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Cappuccino Refugee

September 14, 2005

I know! Scottfeldstein.net was down. There was this big storm, see? And everything went black. Candlelight is charming and all, but I soon realized that all our candles each have a lovely perfumed scent that, when lit six or seven at a time, is nothing short of asphyxiating. I had to hide out at Caribou. Not the one near my house, as the lights were out there, too; not the Starbucks in nearby Brookfield, as they had no power, either; I had to go to the Caribou way out on Highway 18 to find someplace with a working espresso machine.

“You want to really make my day?” I asked the barista. “Tell me you have wireless internet.” She frowned. I frowned. I took my cappuccino to a comfy chair and resigned myself to reading a book.

Not long after, I fell into a conversation with a young lady about my place of employment. “You work at Marquette? That’s my dream school!” she gushed. I talked to her about what she plans to study, where she goes to high school, and so on. When I asked her what attracted her to Marquette she didn’t even hesitate: “the public service opportunities.” This led us into a discussion about the many needs of those less fortunate than we.

A short time later I went back to my book, but I couldn’t focus on it: I was too ashamed. There were thousands of my fellow Americans sleeping in strange beds tonight (or no beds at all, perhaps) owing to hurricane Katrina. It took this high school kid to remind me of what I already knew: Caribou Coffee is not the Louisiana Superdome and cappuccino is not served in refugee camps. Not ten minutes earlier I had been at the counter ranting, to the amusement of all, about how it was “barbaric” that there was no internet service. “Darkness? No problem,” I said. “Cold cereal for dinner? Works for me. But take away my WiFi and I get cranky!”

But it didn’t seem so funny anymore.

I came home later and went to bed. The power was back on by morning. I’m lucky.

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  1. welllllll….a few thoughts on that last part.

    no matter where you live, there is some kind of logistical weather issue, and being the boy scout i am, be prepared comes to mind. i recall living in the seattle-metro area and being sent home because we were going to have some wind and i should tie everything down. while not a tornado, it was definitely not some wind, but SOME WIND and then some! i also recall when an earthquake just happened with no warning at all (earthquakes are funny that way).

    in WI, tornados are relatively common occurences during the summer months. granted, not as common as, say, kansas et al (i used to think this had something to do with the density of per capita trailer homes and flatness, but now i realize this is just the result of being downwind from WY…anyone who has driven east-west through WY knows exactly what i am talking about), but common enough, and everyone knows what corner of the basement to go into, to not worry about the fucking cat/dog, and to turn off the lights and monitor the radio.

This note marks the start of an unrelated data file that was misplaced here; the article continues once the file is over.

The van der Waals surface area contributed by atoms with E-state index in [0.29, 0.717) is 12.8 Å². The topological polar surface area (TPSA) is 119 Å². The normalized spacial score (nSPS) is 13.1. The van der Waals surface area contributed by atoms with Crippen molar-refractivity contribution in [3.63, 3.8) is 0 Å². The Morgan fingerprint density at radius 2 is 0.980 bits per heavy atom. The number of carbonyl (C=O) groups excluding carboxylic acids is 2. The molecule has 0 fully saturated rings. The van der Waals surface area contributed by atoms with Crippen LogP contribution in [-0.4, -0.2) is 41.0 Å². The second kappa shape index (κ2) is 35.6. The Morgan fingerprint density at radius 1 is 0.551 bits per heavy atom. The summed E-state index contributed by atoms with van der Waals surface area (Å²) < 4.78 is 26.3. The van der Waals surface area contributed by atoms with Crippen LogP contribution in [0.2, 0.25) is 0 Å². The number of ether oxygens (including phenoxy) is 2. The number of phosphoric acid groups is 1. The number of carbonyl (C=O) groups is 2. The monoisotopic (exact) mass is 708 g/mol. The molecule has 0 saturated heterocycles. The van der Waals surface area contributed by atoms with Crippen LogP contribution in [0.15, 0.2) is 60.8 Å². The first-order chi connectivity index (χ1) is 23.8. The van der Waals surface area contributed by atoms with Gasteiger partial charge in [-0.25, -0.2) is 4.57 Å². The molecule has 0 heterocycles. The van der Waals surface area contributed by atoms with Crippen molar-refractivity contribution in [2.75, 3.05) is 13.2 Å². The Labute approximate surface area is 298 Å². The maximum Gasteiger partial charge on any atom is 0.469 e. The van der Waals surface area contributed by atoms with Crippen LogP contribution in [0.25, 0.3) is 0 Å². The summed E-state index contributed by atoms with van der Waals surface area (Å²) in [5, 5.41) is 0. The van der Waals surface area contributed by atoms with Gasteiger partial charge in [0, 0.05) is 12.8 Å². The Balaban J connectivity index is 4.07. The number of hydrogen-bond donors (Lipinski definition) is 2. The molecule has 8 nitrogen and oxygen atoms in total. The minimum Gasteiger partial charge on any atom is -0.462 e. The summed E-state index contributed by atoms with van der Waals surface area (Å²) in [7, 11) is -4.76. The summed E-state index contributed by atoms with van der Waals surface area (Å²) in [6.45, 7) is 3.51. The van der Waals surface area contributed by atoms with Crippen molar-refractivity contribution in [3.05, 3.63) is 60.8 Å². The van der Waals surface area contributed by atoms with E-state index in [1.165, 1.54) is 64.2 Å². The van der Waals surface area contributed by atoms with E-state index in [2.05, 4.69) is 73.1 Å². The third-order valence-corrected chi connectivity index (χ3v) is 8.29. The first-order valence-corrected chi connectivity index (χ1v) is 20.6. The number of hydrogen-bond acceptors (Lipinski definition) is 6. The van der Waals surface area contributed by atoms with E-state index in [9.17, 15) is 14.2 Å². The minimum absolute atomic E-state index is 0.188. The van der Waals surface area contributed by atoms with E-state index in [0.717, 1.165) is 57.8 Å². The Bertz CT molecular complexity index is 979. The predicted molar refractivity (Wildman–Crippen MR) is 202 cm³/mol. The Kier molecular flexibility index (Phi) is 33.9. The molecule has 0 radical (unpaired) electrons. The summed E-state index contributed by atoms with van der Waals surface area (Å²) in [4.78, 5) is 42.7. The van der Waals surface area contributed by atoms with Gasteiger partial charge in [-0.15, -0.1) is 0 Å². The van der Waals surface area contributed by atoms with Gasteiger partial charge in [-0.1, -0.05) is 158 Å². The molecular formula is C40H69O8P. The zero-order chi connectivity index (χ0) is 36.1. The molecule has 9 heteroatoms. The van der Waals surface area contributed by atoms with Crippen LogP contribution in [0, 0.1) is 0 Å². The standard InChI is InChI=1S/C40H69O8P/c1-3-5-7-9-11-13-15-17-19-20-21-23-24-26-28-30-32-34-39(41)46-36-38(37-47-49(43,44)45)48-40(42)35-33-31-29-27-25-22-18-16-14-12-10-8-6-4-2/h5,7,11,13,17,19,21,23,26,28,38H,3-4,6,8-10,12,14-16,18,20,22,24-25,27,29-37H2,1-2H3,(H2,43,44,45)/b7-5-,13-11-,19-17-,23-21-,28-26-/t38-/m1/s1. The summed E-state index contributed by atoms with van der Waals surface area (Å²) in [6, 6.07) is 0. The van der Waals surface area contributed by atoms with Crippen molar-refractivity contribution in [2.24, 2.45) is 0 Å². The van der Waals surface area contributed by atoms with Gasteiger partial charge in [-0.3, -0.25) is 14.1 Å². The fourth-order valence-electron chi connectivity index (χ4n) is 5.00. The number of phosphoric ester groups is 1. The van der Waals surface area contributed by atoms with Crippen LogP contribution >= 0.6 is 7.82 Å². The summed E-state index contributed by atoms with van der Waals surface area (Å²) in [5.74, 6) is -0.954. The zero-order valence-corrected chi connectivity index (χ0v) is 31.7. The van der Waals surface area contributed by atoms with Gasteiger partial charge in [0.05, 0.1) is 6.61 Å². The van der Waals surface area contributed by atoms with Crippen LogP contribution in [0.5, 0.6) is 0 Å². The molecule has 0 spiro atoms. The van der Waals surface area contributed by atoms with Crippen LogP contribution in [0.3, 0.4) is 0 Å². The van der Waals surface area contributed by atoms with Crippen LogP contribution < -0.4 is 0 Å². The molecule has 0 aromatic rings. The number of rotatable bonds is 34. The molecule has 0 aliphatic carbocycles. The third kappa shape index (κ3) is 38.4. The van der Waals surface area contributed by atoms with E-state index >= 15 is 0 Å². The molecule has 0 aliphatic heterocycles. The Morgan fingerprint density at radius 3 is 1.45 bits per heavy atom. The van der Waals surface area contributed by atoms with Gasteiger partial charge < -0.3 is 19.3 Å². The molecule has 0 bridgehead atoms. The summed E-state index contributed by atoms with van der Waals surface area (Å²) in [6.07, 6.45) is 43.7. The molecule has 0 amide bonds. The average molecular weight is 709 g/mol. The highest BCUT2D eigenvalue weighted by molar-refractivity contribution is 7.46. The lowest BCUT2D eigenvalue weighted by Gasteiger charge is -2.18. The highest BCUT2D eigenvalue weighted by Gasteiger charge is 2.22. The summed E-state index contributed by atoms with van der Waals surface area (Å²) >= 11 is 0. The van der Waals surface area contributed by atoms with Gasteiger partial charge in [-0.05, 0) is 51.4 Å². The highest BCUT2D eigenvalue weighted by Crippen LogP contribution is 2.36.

in my current home town, saturday and sunday during the winter i will be monitoring ODOT reports and scanners, and the hint of a possibility of an advisory will cause me to be driving towards boise so i do not miss my weekly flight out. i will also be making sure the pickup has tire chains, and I am contemplating a winch for the pickup (i could pull the one off the jeep, but i am not going to get into the habit of moving that winch back and forth), as well as some more snow recovery gear. be prepared.

    now on to the hurricane. hurricanes are not random events, at least not by the time they are anywhere even remotely close to our continent. they start as tropical depressions or storms off the coast of africa, they are charted, they are named, their progress is pretty much made known, and i find it highly unlikely that anyone along the gulf coast was not informed of katrina, the fact that it was a category 5 hurricane, and that it was heading their way. i mean, come on…hello? i do not even watch the news and i knew! everyday when i check my local weather on weather.com, the front page had a picture of katrina. i am not the most intelligent person on the planet, i do know that given several weeks warning that a cyclone of water with winds peaking above 100mph is coming my way, i would at the very least clampett-ize the pickup and get the fuck out of dodge (or, in this case, new orleans).

    hence, i do not feel the word victim is warranted here.

    that said, i would be willing to pitch in some cash and/or ammo to hunt down the morons who thought the levee on lake ponchartrain only needed to be adequate for a cat3 storm…new orleans is approximately six fucking feet below sea level!

    there are isolated instances. those folks left alone at the nursing home comes to mind. i don’t know who i am more pissed at: the workers who left them, or their families who only started caring about their status after the fucking storm!

    do i have compassion for the loss of homes, family heirlooms, etc? you betcha. damn straight i do. but anyone who willingly stayed there when a cat5 hurricane was bearing down on them? nope. anyone still there who started looting? nope (in fact, i don’t see any problem just shooting the looters on sight).


  2. I know what you mean… we were forced to come home from our camping trip because we were “flooded” out by a big storm.. when we got home, we heard about Katrina and I felt bad telling people how bad our trip was…



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